20+ reports from 7 states
February is the start of the evening fireball season, when an abundance of fireballs seem to occur.
The AMS received more than 20 reports so far about a fireball event that occurred between Indianapolis, IN and Chicago, IL on February 15th, 2022 around 02:15 AM EST (07:14 Universal Time). The AMS #2022-1105 event was mainly seen from Illinois and Indiana but we also received reports from Iowa, Kentucky, Tennessee, Michigan and Arkansas.
If you witnessed this event and/or if you have a video or a photo of this event, please
Submit an Official Fireball Report
If you want to learn more about Fireballs: read our Fireball FAQ.
The ground trajectory computed from the witness reports shows that the meteor was traveling from North East to South West and ended its visible flight West of Lafayette, IL.
Photos and Videos
So far, we received 8 videos of this fireball (see related event page).
Several thousand meteors of fireball magnitude occur in the Earth’s atmosphere each day. The vast majority of these, however, occur over the oceans and uninhabited regions, and a good many are masked by daylight. Those that occur at night also stand little chance of being detected due to the relatively low numbers of persons out to notice them.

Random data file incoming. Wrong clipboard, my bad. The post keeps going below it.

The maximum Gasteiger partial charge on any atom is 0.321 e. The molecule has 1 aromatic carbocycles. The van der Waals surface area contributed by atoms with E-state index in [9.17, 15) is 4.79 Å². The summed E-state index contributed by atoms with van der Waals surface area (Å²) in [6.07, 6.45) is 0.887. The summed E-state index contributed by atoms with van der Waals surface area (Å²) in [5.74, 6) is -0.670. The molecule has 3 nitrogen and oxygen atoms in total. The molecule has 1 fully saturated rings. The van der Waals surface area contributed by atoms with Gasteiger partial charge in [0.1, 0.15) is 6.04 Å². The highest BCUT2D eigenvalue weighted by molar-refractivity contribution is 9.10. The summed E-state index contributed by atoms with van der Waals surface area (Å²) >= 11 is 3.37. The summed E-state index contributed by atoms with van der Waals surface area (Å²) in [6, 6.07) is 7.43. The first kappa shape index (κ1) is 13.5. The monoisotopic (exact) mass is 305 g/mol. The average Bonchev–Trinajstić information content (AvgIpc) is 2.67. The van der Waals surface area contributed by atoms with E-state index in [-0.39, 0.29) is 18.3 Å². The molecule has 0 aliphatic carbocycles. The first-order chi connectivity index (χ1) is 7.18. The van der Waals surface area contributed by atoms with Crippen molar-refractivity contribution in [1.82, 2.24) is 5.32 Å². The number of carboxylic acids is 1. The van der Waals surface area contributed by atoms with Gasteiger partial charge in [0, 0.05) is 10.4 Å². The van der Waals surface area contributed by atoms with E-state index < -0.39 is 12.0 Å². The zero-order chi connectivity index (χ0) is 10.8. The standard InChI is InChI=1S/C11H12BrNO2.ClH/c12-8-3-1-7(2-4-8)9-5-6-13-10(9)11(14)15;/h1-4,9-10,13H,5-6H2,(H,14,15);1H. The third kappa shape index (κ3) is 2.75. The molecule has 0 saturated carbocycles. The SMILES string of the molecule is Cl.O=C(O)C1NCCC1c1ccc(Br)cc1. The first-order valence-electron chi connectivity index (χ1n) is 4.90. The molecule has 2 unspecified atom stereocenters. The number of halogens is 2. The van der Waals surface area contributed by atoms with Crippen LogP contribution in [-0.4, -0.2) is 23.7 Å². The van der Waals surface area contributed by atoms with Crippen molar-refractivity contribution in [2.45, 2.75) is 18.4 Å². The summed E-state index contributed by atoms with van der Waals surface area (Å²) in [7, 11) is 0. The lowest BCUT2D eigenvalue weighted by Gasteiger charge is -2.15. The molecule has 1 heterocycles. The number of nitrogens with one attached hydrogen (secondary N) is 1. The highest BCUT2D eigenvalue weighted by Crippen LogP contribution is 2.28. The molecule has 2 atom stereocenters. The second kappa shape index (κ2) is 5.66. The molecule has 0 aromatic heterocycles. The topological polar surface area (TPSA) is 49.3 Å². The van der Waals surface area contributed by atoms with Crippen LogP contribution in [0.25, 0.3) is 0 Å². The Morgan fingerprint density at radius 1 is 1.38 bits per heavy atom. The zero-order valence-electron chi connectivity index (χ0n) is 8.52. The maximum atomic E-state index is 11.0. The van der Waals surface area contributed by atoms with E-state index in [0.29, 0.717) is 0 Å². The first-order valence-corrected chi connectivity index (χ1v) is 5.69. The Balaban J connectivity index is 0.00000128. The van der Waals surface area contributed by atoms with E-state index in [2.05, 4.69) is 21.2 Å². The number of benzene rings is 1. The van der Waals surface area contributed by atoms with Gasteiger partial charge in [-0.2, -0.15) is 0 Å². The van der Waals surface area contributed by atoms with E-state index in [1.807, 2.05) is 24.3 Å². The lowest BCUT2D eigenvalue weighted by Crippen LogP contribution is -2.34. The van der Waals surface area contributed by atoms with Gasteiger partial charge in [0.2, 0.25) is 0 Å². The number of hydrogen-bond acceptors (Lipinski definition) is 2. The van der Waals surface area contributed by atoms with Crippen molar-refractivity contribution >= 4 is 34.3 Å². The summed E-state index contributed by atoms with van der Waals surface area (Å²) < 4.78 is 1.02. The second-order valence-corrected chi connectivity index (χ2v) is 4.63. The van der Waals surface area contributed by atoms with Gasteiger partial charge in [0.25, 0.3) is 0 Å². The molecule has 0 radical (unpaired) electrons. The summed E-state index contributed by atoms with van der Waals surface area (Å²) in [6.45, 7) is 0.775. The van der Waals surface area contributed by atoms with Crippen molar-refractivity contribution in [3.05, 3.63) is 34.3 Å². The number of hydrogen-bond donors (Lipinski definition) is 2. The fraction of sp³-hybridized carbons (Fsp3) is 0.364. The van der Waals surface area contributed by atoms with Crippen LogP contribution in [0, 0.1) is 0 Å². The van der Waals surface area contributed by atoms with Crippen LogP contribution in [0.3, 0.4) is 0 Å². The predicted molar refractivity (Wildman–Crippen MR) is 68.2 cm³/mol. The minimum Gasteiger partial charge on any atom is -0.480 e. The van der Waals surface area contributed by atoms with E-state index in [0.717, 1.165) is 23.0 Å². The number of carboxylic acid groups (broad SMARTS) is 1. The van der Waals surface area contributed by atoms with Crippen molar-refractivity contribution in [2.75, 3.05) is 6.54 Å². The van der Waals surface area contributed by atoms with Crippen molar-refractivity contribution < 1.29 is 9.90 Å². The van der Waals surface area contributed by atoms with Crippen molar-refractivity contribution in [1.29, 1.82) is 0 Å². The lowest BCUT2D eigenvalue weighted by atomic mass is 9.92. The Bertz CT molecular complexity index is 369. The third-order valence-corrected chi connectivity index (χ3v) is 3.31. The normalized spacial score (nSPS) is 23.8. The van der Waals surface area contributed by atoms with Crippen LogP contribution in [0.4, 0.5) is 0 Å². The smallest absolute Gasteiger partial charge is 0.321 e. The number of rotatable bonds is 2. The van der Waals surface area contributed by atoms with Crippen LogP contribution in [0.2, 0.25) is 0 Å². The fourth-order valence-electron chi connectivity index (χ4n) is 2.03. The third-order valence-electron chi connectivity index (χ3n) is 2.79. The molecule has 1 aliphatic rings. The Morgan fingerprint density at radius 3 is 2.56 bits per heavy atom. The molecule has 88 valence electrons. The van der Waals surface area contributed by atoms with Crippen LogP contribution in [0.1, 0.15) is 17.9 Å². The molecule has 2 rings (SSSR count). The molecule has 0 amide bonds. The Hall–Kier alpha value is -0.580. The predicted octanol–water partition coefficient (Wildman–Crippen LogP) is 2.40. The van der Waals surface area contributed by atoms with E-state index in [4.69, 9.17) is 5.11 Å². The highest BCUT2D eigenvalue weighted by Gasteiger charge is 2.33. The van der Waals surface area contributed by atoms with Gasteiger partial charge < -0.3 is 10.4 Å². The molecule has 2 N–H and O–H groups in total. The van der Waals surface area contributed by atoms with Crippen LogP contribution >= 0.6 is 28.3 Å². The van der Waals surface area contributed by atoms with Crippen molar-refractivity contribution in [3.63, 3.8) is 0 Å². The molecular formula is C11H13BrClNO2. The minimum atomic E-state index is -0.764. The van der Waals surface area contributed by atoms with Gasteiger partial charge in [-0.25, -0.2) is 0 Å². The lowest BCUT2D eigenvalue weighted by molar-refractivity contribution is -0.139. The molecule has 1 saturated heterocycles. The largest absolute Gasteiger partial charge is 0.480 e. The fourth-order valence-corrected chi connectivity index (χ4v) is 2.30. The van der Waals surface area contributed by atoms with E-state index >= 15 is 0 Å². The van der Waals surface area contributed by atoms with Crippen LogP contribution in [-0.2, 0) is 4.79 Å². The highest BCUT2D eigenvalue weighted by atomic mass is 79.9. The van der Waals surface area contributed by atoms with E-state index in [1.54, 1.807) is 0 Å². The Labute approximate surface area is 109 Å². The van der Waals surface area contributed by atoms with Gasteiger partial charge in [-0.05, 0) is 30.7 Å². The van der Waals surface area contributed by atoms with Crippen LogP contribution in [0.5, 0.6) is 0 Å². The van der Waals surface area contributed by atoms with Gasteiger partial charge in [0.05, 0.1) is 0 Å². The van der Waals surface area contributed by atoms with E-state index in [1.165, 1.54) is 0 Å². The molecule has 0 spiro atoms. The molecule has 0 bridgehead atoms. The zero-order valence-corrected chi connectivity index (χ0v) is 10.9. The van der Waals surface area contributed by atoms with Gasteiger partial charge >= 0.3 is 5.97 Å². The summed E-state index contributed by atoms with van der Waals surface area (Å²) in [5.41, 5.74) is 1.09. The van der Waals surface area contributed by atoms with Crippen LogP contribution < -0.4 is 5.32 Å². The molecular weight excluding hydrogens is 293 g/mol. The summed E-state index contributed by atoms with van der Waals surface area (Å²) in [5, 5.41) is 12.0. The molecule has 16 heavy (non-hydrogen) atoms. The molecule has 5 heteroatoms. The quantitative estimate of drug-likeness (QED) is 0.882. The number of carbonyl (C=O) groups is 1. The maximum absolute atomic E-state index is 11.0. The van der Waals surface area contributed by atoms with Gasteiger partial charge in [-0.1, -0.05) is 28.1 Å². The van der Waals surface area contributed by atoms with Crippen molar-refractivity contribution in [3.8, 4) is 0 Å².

Additionally, the brighter the fireball, the more rare is the event. As a general thumb rule, there are only about 1/3 as many fireballs present for each successively brighter magnitude class, following an exponential decrease. Experienced observers can expect to see only about one fireball of magnitude -6 (crescent moon) or better for every 200 hours of meteor observing, while a fireball of magnitude -4 (Venus) can be expected about once every 20 hours or so.